What is lead?

Lead is a heavy metal extensively used in the past for its durability in the production of paint and glazing. Most buildings constructed before 1978 contain lead in at least one layer of paint. Generally, the older the building, the more likely lead paint is present. Lead can be found in:

✔ Paint 
✔ Household dust from deteriorated paint or past renovation activities
✔ The soil around a building from deteriorated paint, from past renovation activities, or even from the past use of leaded gas in cars

Is lead harmful to my health?

In general, harmful exposure can occur when lead dust is inhaled or ingested as a result of:

✔ Aging paint on surfaces (breaks down and may chalk or flake into small lead dust particles)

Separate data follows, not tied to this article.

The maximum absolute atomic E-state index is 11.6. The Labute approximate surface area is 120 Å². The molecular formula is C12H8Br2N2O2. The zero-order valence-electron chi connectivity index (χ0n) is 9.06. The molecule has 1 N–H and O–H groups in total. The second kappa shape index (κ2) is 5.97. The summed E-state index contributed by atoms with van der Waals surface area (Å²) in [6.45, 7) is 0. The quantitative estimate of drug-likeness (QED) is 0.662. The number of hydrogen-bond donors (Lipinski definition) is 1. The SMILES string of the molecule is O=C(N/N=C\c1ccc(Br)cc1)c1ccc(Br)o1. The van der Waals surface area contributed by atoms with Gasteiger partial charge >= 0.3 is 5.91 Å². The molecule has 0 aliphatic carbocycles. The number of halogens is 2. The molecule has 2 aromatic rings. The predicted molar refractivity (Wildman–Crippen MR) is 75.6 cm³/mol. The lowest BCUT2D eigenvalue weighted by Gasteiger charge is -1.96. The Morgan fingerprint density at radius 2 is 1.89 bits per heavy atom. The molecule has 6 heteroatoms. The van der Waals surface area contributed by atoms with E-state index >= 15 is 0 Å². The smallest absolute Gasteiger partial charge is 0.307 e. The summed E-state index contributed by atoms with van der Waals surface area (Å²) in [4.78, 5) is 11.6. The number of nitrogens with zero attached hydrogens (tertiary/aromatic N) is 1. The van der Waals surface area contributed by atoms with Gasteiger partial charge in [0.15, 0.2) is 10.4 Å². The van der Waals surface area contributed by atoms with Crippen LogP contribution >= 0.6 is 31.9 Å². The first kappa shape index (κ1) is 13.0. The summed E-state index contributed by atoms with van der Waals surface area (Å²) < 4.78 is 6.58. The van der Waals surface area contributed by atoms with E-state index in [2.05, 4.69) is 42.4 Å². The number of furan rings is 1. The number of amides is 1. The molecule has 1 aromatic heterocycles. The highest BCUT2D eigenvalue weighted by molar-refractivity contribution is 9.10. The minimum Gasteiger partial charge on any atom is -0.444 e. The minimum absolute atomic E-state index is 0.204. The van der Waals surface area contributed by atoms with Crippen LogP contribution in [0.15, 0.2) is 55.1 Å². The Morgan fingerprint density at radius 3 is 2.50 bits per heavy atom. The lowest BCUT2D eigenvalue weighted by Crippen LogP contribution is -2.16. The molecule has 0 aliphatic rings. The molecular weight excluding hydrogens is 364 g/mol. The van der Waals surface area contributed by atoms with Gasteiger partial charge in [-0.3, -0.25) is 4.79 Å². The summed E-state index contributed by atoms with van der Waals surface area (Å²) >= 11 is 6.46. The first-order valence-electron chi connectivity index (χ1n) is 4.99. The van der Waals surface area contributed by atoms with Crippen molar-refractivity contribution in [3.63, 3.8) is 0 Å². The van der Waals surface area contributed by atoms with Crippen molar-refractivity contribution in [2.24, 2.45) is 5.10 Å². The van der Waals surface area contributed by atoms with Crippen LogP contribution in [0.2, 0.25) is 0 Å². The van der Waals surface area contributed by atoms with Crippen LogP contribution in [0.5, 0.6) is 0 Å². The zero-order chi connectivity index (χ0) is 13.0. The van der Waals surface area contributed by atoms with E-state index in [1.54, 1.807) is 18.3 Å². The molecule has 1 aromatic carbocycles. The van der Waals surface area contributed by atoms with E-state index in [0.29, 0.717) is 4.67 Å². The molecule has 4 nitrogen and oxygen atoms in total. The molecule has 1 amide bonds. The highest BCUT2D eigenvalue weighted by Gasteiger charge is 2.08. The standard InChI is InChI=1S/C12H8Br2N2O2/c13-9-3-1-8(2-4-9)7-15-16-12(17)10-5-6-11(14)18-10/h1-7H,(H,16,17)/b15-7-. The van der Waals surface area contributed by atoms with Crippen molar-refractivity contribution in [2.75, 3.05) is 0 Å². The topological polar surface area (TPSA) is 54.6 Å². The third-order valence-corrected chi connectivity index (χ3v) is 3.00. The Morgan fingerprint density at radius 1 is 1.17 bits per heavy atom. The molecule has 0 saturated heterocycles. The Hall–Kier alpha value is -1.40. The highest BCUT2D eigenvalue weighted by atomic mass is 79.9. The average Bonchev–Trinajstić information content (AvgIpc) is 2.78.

✔ Opening and closing painted doors or windows causing chipping
✔ Demolition work
✔ The building or home maintenance or renovation
✔ After a catastrophe such as a fire or a flood

A person's body absorbs lead as if it were a needed mineral, like calcium or iron. Gradually the lead builds up in the body and can lead to:

✔ Anemia
✔ Weakness
✔ Memory loss
✔ Abdominal pain
✔ Kidney, nervous system, and brain damage
✔ Developmental issues in young children (children commonly explore the world through touch and taste, often crawling or playing on affected surfaces)

What should I do about it?

Because of the complexity and seriousness of a project involving lead, it is important to test any painted surfaces prior to disturbing them. If it is determined there is lead in the paint, hire a contractor with the proper licenses and certifications at the earliest stage possible so that your job is handled efficiently, safely, and in compliance with the law.

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